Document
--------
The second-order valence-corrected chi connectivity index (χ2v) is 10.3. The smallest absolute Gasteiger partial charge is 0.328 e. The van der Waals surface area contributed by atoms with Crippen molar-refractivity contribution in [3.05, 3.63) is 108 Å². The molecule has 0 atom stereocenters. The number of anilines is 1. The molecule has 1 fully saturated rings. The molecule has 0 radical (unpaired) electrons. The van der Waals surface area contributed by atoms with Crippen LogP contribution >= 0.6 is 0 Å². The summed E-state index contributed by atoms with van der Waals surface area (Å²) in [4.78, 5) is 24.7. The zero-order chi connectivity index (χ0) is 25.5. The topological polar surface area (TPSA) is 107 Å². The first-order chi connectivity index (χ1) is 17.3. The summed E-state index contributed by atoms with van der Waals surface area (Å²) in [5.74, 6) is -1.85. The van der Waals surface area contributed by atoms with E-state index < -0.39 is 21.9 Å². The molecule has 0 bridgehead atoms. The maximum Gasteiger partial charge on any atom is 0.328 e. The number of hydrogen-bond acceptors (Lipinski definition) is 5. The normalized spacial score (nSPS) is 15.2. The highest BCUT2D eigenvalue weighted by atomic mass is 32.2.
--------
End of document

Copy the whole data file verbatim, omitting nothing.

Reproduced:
The second-order valence-corrected chi connectivity index (χ2v) is 10.3. The smallest absolute Gasteiger partial charge is 0.328 e. The van der Waals surface area contributed by atoms with Crippen molar-refractivity contribution in [3.05, 3.63) is 108 Å². The molecule has 0 atom stereocenters. The number of anilines is 1. The molecule has 1 fully saturated rings. The molecule has 0 radical (unpaired) electrons. The van der Waals surface area contributed by atoms with Crippen LogP contribution >= 0.6 is 0 Å². The summed E-state index contributed by atoms with van der Waals surface area (Å²) in [4.78, 5) is 24.7. The zero-order chi connectivity index (χ0) is 25.5. The topological polar surface area (TPSA) is 107 Å². The first-order chi connectivity index (χ1) is 17.3. The summed E-state index contributed by atoms with van der Waals surface area (Å²) in [5.74, 6) is -1.85. The van der Waals surface area contributed by atoms with E-state index < -0.39 is 21.9 Å². The molecule has 0 bridgehead atoms. The maximum Gasteiger partial charge on any atom is 0.328 e. The number of hydrogen-bond acceptors (Lipinski definition) is 5. The normalized spacial score (nSPS) is 15.2. The highest BCUT2D eigenvalue weighted by atomic mass is 32.2.